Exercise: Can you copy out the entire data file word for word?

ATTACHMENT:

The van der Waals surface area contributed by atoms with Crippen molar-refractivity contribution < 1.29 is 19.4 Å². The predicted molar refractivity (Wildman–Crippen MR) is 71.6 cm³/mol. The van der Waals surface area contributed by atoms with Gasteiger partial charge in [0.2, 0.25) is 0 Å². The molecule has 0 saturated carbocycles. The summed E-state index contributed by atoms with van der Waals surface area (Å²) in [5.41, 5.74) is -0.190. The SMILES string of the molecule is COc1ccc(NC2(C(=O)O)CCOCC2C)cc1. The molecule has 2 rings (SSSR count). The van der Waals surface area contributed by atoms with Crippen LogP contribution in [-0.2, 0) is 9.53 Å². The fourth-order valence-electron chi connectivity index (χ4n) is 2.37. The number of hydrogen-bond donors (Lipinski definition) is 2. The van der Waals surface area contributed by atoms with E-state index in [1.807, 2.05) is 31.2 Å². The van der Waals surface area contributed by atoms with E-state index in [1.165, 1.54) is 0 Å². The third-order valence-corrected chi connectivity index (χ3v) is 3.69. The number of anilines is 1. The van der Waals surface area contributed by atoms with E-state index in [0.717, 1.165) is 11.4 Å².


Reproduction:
The van der Waals surface area contributed by atoms with Crippen molar-refractivity contribution < 1.29 is 19.4 Å². The predicted molar refractivity (Wildman–Crippen MR) is 71.6 cm³/mol. The van der Waals surface area contributed by atoms with Gasteiger partial charge in [0.2, 0.25) is 0 Å². The molecule has 0 saturated carbocycles. The summed E-state index contributed by atoms with van der Waals surface area (Å²) in [5.41, 5.74) is -0.190. The SMILES string of the molecule is COc1ccc(NC2(C(=O)O)CCOCC2C)cc1. The molecule has 2 rings (SSSR count). The van der Waals surface area contributed by atoms with Crippen LogP contribution in [-0.2, 0) is 9.53 Å². The fourth-order valence-electron chi connectivity index (χ4n) is 2.37. The number of hydrogen-bond donors (Lipinski definition) is 2. The van der Waals surface area contributed by atoms with E-state index in [1.807, 2.05) is 31.2 Å². The van der Waals surface area contributed by atoms with E-state index in [1.165, 1.54) is 0 Å². The third-order valence-corrected chi connectivity index (χ3v) is 3.69. The number of anilines is 1. The van der Waals surface area contributed by atoms with E-state index in [0.717, 1.165) is 11.4 Å².